Effects of sleep deprivation on coronary heart disease
Ran Wei1,2, #, Xiaoye Duan1, #, and Lixin Guo1,2,*
1Department of Endocrinology, Beijing Hospital, National Center of Gerontology, Institute of Geriatric Medicine, Chinese Academy of Medical Sciences, 2Peking University Fifth School of Clinical Medicine, Beijing, China
Author contributions: R.W. consulted literatures and wrote the manuscript. L.G. designed the review. X.D. assisted with writing and revised the manuscript. All authors contributed to the article and approved the submitted version.
Received: November 18, 2021; Revised: March 6, 2022; Accepted: June 10, 2022
This is an Open Access article distributed under the terms of the Creative Commons Attribution Non-Commercial License, which permits unrestricted non-commercial use, distribution, and reproduction in any medium, provided the original work is properly cited.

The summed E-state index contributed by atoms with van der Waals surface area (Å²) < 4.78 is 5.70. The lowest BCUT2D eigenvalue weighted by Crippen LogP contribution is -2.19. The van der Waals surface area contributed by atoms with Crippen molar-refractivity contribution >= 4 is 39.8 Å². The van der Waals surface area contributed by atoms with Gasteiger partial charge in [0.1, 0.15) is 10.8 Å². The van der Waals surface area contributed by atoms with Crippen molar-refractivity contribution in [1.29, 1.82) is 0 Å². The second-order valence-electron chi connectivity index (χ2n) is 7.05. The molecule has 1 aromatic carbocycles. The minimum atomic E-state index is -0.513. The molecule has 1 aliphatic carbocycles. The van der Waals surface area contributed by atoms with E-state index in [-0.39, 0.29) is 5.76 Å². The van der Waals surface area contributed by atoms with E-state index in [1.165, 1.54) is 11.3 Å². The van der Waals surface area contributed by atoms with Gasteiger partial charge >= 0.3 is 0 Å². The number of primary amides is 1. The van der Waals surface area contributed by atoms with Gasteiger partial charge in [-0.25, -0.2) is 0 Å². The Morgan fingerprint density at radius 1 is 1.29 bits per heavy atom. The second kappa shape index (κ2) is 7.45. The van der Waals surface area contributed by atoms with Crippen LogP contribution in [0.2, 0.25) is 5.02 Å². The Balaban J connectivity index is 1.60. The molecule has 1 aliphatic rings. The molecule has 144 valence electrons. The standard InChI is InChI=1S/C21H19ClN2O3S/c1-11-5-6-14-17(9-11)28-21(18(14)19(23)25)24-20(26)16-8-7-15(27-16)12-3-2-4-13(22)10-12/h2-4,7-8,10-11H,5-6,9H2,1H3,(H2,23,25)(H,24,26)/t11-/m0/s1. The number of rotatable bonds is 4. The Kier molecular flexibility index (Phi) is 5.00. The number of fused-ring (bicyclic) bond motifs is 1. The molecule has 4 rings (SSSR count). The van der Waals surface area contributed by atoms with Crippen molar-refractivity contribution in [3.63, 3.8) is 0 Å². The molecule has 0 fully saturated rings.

The presence of artificial light enables humans to be active 24 h a day. Many people across the globe live in a social culture that encourages staying up late to meet the demands of various activities, such as work and school. Sleep deprivation (SD) is a severe health problem in modern society. Meanwhile, as with cardiometabolic disease, there was an obvious tendency that coronary heart disease (CHD) to become a global epidemic chronic disease. Specifically, SD can significantly increase the morbidity and mortality of CHD. However, the underlying mechanisms responsible for the effects of SD on CHD are multilayered and complex. Inflammatory response, lipid metabolism, oxidative stress, and endothelial function all contribute to cardiovascular lesions. In this review, the effects of SD on CHD development are summarized, and SD-related pathogenesis of coronary artery lesions is discussed. In general, early assessment of SD played a vital role in preventing the harmful consequences of CHD.